Russian Blue
Russian Blue

The Russian Blue is a fine-boned, muscular cat known for its beautiful silver-tipped blue fur, dramatic emerald-green eyes, and mysterious Mona Lisa smile. Combined with an elegant, refined body style, the Russian Blue is a strikingly beautiful breed.

The body is long, firm and muscular. The Blue is lithe and graceful in outline and carriage without being tubular in appearance. Fine boned and without excessive bulk, the Blue might appear a bit chunkier because of the dense coat. The legs are long, ending with small, slightly rounded paws. The tail is long but in proportion to the body and tapers from a moderately thick base. Adult males weigh 7 to 11 pounds; adult females weigh 5 to 8 pounds. No outcrosses are allowed.

The head is a smooth, medium wedge, neither long and tapering nor short and massive. The blunt muzzle is a smooth, flowing shape without prominent whisker pads, whisker pinches, or whisker breaks. The upturned corners of the mouth form the unique smile. The top of the skull is long and flat in profile, gently descending to slightly above the eyes and continuing at a slight downward angle in a straight line to the tip of the nose. The medium-length nose is without a break or stop. The face is broad across the eyes due to the wide-set eyes and the thick fur. The eyes are rounded and are a vivid green. The ears are rather large and wide at the base, with tips that are more pointed than rounded. They are set far apart, as much on the side as on the top of the head. The skin of the ears is thin and translucent, with little inside furnishings. The outside of the ear is scantily covered with short, very fine hair.

The short, double coat is dense and so plush that it stands out from the body. The texture is soft and silky, but it’s the silver-tipped blue color that catches the eye.

In North American cat associations the Russian Blue comes in one color only—blue (called gray outside the cat fancy). The blue is even and bright throughout, with lighter shades preferred. The guard hairs have silver tipping that reflects light, giving the coat a silvery sheen. In Australia, a new breed was developed by crossing Russian Blues with a solid white domestic shorthair from Russia. From this line, solid white and solid black cats were developed. The breed is called the "Russian" or the “Russian Shorthair” and is currently accepted in solid blue, solid white, and solid black in various associations around the world, including the Governing Council of the Cat Fancy (GCCF), Australian Cat Federation (ACF), and New Zealand Cat Fancy (NZCF). In North America, ACFA was first to accept these new colors for championship in 2010 as a separate breed. ACA also accepts the Russian Shorthair, but it’s unlikely that Russian Whites and Russian Blacks will be accepted in all North American associations.


In the late 1800s, the Russian Blue was well known in Britain. But this breed had been around long before that. Exactly how long and from where the breed originated we might never know; the Russian Blue’s origins are based largely on conjecture and legend. The tale most commonly told is that Russian Blues originated in northern Russia, and in the 1860s were transported to Great Britain from the port city of Arkhangelsk. This is the reason the breed was once called the Archangel Blue.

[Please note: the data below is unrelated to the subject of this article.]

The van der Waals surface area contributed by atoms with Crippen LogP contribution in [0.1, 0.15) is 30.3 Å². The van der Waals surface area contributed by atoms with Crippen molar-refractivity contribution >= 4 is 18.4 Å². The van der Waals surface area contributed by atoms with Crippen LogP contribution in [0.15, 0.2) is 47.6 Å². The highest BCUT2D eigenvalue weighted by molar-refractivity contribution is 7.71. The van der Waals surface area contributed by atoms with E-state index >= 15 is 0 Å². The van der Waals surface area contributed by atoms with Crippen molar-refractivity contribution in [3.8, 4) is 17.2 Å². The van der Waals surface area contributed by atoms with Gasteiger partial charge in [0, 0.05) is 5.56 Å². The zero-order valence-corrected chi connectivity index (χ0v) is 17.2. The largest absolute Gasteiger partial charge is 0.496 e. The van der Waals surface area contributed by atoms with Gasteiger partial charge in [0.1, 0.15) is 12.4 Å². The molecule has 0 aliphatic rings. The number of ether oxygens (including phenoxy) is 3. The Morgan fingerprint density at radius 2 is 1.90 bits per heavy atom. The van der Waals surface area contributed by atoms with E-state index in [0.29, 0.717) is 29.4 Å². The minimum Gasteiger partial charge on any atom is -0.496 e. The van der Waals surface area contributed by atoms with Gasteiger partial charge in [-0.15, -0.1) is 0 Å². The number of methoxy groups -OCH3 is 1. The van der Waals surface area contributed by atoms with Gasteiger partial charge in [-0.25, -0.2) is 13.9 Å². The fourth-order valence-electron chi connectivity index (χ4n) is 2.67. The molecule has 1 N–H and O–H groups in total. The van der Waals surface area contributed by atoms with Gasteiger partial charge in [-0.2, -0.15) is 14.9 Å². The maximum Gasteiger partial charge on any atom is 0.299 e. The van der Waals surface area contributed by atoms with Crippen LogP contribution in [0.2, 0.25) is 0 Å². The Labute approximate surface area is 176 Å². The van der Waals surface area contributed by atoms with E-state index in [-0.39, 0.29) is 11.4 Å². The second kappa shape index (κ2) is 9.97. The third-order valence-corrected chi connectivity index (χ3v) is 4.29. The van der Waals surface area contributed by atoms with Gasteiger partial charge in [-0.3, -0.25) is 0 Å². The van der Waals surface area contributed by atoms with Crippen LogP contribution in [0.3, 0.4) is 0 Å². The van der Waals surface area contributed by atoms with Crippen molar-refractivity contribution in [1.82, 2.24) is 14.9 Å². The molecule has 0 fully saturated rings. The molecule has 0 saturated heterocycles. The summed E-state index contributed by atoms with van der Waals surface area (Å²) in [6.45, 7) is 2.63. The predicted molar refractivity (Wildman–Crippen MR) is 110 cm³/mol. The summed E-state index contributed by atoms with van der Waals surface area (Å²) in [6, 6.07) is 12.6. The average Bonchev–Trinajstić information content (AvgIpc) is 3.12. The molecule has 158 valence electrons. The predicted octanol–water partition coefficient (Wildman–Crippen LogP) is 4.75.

No direct evidence confirms the story, but we have none that disproves it, either. According to fanciers, similar cats can be found today in the colder regions of Russia. The Russian Blue’s plush double coat would certainly be an advantage in an area that’s close to the Arctic Circle-Arkhangelsk lies on the Northern Dvina River near its exit into the White Sea. The chief seaport of medieval Russia, the city was icebound five months of the year before improvements were made in icebreaker ships. A dense fur coat is survival gear in that frigid climate.

The story of the Archangel Blue also maintains that these cats lived in the wild and were hunted for their beaver-like fur, which could explain both their intelligence and their wariness around strangers. Folklore also has it that Russian Blues are descended from the royal cats of Russian czars, but the legend is silent regarding exactly when these cats were czar companions.

Fanciers believe sailors brought the cats from Arkhangelsk to Northern Europe and England in the 1860s and the cats quickly became favorites of Queen Victoria (1819–1901). If so, the queen likely loved the color blue, since she reportedly also had a number of blue Persians.

The documented history of the breed began in the late 1800s in Great Britain. Russian Blues were first shown in 1875 at London’s Crystal Palace in under the name Archangel Cat. A newspaper writer of the time dubbed the breed "a very handsome cat, coming from Archangel… particularly furry…. They resemble mostly the common wild gray rabbit."

Unfortunately for the Russian Blue, the British cat fancy grouped all shorthaired blue cats into one category, despite obvious differences in coat, body, and head type. Because Harrison Weir, considered the father of the cat fancy, favored the sturdy British Blues (known today as the British Shorthair), they invariably won the show ribbons, while the Russian Blues—as beautiful and elegant as they were—lost out to their stockier competitors.

Finally in 1912, to the delight of the Russian Blue fanciers, the British registry GCCF recognized the Russian Blue as a separate breed and granted it a class of its own, described as "Blue Foreign type." Interest in the breed was rekindled, and the Russian Blue made good progress until World War II, when the breed nearly ceased to exist, as did many other breeds in Europe. In those terrible times, few British fanciers had enough resources to preserve their breeds.